Four key success factors for digital transformation

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There's no end to the talk of digital transformation across the insurance landscape: Insurtechs certainly seem to be pushing everyone in this direction. But what should an ideally digitally transformed insurance organization look like?

Aite Group's Samantha Chow recently spoke to this confusion, noting in a research note that “'digital' means different things to different people, regardless of whether they are thinking as a consumer or as an individual in the insurance industry. These perceptions have proven to be a barrier to developing and implementing a strong digital strategy."

Consumers, at least, tend to associate digital transformation with access to information, interacting with chatbots, the ability to pay digitally, and the ability to apply for quotes online or by email.

For insurers, digital transformation covers all of the above, plus initiatives such as telematics, AI-driven fraud detection, mobile estimates, and robotic process automation, just to name a few.

The catch is, all these initiatives require a cohesive enterprise, with many functions – and data – crossing departmental lines. If there was ever a time to beat down the silos, this is it.

Once these barriers are brought down and these various digital efforts coalesce, what advantages do they bring insurance enterprises, and will they be ready to compete, or connect, with the InsurTechs?

Ultimately, it's not glitzy technology that will set digitally transformed companies apart from their lagging counterparts. Rather, it's the speediness in which they can respond to challenges and opportunities, and the corporate culture that supports that speediness. That's the conclusion drawn from a survey of 4,300 executives conducted by Deloitte and MIT Sloan Management Review.

The team of MIT and Deloitte researchers, led by Gerald Kane of Boston College, attempted to look at the makeup of a successful digital enterprise. The identified four key factors:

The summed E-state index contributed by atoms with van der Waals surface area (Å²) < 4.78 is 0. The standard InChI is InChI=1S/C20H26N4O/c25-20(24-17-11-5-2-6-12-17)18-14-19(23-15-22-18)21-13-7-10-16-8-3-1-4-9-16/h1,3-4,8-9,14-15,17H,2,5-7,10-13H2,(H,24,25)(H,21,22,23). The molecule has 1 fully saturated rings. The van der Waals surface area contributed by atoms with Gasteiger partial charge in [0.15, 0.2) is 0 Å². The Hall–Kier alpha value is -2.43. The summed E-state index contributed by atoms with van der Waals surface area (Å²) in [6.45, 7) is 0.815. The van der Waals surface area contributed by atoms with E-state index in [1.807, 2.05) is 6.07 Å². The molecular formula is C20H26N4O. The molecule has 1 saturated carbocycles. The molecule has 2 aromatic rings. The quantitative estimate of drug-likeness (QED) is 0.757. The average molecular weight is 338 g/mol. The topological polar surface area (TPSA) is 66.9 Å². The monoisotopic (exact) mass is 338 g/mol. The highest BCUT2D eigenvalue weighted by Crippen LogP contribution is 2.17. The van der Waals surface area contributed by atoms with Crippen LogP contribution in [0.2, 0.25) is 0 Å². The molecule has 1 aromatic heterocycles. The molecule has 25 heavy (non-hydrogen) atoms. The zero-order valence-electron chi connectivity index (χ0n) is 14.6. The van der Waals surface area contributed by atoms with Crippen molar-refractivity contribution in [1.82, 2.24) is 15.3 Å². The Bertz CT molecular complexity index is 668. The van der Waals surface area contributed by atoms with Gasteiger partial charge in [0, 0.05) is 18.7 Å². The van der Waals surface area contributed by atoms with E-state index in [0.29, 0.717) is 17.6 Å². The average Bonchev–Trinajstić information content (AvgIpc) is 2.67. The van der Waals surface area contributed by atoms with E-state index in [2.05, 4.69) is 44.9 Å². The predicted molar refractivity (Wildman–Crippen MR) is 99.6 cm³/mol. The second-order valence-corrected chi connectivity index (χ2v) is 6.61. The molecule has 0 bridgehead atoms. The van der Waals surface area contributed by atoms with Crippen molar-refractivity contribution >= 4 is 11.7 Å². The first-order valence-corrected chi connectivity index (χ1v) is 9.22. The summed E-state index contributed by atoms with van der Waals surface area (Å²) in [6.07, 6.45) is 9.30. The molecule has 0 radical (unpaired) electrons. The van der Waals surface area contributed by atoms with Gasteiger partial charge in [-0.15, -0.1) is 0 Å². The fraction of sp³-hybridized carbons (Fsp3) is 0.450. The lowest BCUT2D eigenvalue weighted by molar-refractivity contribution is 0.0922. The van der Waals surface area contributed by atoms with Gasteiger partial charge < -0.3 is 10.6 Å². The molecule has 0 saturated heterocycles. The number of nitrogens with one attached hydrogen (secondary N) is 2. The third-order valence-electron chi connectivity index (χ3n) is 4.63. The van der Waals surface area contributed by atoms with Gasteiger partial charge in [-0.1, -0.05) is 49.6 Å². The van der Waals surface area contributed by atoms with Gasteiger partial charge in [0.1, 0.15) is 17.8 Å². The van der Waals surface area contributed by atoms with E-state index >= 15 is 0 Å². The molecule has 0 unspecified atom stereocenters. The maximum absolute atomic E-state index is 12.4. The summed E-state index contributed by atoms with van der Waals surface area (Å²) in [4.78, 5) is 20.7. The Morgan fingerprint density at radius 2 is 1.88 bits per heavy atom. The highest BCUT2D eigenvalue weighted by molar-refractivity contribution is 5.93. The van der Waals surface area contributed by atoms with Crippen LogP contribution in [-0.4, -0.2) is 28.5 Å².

Speed. "The pace of doing business" is the leading factor that separates the digital leaders from the laggards, Kane and his team find. "Put simply, digital business requires companies to act and respond faster than they ever have before." This is challenging, as everyone has access to the same technology, which keeps going down in price – so everyone can speed up at the same pace. What's pushing this need for speed is the entry of new competitors. For insurers, the InsurTechs – and insurers partnering with them – may hold the edge with faster application and claims approvals.

Culture and mindset. Organizations succeeding with digital transformation know that it's about changing mindsets – a task easier said than done. "Many respondents note that these cultural shifts also result in tensions with employees who have a more traditional mindset." This is certainly a challenge in a long-established, conservative industry such as insurance.

Organizational structure. The digitally driven organization of the future is not likely to be a hierarchical command-and-control structure of full-time employees, but teams of core employees who go to outside contractors or peripheral teams to get thing done. Again, this may be a difficult step for many insurance companies that have been built on the traditional employment model. "For some companies, this model may require a new perspective on how to blend full-time employees with talent sourced from the open market."

Productivity. Related to speed to market, productivity improvements were also cited in the MIT-Deloitte research as a key element to digital success. However, productivity is not just about efficiency –it's about getting things accomplished with new ways of thinking.

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